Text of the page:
Stock market rally on February 25
Today, the broader market was trading on a positive note after President Donald Trump extended his China tariff deadline of March 1. At 1:45 PM ET, the S&P 500 benchmark (SPY) and NASDAQ Composite Index were trading with 0.6% and 0.8% gains for the day, respectively. Later today, Trump tweeted about the positive returns of the Dow Jones and NASDAQ Composite since his election. With this tweet, Trump tried to boost investor confidence. But he seemed to take the credit for the stock market’s gains over the last couple of years.
Trump takes credit for stock market gains
Trump said in a tweet, “Since my election as President the Dow Jones is up 43% and the NASDAQ Composite almost 50%.” He added, “Great news for your 401(k)s as they continue to grow. We are bringing back America faster than anyone thought possible!”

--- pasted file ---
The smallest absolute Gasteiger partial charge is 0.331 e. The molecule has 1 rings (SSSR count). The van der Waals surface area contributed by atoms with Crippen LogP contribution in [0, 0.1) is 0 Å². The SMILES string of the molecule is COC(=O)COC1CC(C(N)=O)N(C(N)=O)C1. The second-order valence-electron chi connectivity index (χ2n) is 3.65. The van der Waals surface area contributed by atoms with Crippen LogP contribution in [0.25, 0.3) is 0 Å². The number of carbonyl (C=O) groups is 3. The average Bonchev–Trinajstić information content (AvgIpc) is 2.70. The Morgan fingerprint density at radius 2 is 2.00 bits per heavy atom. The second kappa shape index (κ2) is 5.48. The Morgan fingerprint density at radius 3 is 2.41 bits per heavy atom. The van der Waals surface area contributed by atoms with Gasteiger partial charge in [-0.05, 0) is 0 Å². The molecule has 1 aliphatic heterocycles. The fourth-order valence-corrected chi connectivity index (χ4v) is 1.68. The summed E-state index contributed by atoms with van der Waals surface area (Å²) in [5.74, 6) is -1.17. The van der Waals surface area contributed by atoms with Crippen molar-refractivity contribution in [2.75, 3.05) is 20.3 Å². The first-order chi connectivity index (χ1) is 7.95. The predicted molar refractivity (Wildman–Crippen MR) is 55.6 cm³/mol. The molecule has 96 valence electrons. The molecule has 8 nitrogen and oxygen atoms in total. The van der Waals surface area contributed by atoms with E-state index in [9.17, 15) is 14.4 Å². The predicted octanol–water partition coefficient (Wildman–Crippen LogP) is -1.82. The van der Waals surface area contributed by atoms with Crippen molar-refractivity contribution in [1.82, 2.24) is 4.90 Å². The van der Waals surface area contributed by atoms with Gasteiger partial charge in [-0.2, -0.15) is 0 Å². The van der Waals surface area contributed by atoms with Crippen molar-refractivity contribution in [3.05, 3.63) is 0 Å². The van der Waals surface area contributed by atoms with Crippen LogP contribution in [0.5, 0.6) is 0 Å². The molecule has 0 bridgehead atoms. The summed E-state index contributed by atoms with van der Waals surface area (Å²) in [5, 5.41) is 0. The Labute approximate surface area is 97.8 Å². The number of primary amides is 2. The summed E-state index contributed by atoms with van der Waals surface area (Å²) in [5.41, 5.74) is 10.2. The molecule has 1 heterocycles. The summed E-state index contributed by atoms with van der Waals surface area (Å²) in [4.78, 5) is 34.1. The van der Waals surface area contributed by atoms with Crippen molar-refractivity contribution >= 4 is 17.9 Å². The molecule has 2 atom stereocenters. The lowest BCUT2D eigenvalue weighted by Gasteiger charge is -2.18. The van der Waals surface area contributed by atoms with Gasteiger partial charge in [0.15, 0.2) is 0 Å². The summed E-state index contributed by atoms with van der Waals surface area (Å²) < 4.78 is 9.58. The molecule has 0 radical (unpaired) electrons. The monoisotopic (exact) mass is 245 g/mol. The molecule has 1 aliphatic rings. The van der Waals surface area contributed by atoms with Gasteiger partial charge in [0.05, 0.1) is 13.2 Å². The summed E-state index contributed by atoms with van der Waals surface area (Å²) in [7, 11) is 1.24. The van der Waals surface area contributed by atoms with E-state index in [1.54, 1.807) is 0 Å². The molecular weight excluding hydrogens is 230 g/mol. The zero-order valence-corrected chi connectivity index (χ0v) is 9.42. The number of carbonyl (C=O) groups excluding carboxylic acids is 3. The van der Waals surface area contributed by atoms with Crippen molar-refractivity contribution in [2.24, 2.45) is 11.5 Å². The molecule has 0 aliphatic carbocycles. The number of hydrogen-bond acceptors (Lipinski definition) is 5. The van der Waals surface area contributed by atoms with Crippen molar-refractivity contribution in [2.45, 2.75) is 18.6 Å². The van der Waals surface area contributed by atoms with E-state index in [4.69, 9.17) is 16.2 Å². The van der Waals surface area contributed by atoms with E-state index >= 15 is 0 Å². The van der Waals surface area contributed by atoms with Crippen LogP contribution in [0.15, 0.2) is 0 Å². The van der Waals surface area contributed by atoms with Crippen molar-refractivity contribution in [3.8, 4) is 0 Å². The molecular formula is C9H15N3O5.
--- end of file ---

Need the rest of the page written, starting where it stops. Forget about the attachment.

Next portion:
This wasn’t the first time Trump tried to take credit for the stock market’s gains. Last week, on February 19, he said, “Had the opposition party (no, not the Media) won the election, the Stock Market would be down at least 10,000 points by now. We are heading up, up, up!”
The president took office on January 20, 2017. Since then, the Dow Jones industrial average has risen by 32% while the NASDAQ Composite index had risen 32% as of February 22.
While Trump is right that the stock market has significantly gained since his election, he shouldn’t ignore the fact that one big thing hurting US investor sentiment over the last few months has been the US-China trade war that he triggered.
Many US companies—including General Motors (GM), Ford (F), Tesla (TSLA), Apple (AAPL), and NVIDIA (NVDA)—either are facing troubles due to the US-China trade war or expect the dispute to represent an obstacle to their future growth.
As of February 22, US companies General Electric (GE), Boeing (BA), Apple, NVIDIA, Alphabet (GOOG), Amazon (AMZN), Oracle (ORCL), Intel (INTC), Advanced Micro Devices (AMD), AT&T (T), and Micron (MU) have gone up 34.3%, 31.5%, 9.7%, 19.2%, 6.9%, 8.6%, 16.2%, 11.8%, 32.0%, 9.1%, and 34.2% year-to-date, respectively.